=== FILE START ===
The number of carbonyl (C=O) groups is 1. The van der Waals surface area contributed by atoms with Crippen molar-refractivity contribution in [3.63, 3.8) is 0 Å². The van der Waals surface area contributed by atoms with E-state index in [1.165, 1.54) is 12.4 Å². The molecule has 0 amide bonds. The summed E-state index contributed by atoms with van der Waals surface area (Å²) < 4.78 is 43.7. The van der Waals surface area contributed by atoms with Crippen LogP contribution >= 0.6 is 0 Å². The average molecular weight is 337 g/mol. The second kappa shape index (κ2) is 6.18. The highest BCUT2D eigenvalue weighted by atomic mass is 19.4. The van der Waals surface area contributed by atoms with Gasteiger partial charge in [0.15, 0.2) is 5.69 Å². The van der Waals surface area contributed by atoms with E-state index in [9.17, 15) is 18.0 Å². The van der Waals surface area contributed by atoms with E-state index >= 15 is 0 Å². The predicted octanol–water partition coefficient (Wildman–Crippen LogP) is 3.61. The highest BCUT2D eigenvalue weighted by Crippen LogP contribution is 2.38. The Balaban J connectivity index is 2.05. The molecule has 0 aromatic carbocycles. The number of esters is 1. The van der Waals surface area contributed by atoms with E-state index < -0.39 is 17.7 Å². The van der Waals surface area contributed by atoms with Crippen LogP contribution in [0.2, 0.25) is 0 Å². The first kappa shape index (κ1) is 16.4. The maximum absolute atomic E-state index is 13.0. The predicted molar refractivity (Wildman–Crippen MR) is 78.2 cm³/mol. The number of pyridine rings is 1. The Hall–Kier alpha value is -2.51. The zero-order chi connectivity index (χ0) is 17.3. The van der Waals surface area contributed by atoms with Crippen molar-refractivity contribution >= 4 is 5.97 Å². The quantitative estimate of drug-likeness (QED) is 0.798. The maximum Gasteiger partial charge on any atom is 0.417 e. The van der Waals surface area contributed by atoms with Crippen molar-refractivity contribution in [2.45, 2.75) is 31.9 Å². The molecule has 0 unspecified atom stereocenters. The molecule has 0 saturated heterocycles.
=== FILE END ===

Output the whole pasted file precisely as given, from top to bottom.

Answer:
The number of carbonyl (C=O) groups is 1. The van der Waals surface area contributed by atoms with Crippen molar-refractivity contribution in [3.63, 3.8) is 0 Å². The van der Waals surface area contributed by atoms with E-state index in [1.165, 1.54) is 12.4 Å². The molecule has 0 amide bonds. The summed E-state index contributed by atoms with van der Waals surface area (Å²) < 4.78 is 43.7. The van der Waals surface area contributed by atoms with Crippen LogP contribution >= 0.6 is 0 Å². The average molecular weight is 337 g/mol. The second kappa shape index (κ2) is 6.18. The highest BCUT2D eigenvalue weighted by atomic mass is 19.4. The van der Waals surface area contributed by atoms with Gasteiger partial charge in [0.15, 0.2) is 5.69 Å². The van der Waals surface area contributed by atoms with E-state index in [9.17, 15) is 18.0 Å². The van der Waals surface area contributed by atoms with E-state index >= 15 is 0 Å². The predicted octanol–water partition coefficient (Wildman–Crippen LogP) is 3.61. The highest BCUT2D eigenvalue weighted by Crippen LogP contribution is 2.38. The Balaban J connectivity index is 2.05. The molecule has 0 aromatic carbocycles. The number of esters is 1. The van der Waals surface area contributed by atoms with E-state index < -0.39 is 17.7 Å². The van der Waals surface area contributed by atoms with Crippen LogP contribution in [0.2, 0.25) is 0 Å². The first kappa shape index (κ1) is 16.4. The maximum absolute atomic E-state index is 13.0. The predicted molar refractivity (Wildman–Crippen MR) is 78.2 cm³/mol. The number of pyridine rings is 1. The Hall–Kier alpha value is -2.51. The zero-order chi connectivity index (χ0) is 17.3. The van der Waals surface area contributed by atoms with Crippen molar-refractivity contribution >= 4 is 5.97 Å². The quantitative estimate of drug-likeness (QED) is 0.798. The maximum Gasteiger partial charge on any atom is 0.417 e. The van der Waals surface area contributed by atoms with Crippen molar-refractivity contribution in [2.45, 2.75) is 31.9 Å². The molecule has 0 unspecified atom stereocenters. The molecule has 0 saturated heterocycles.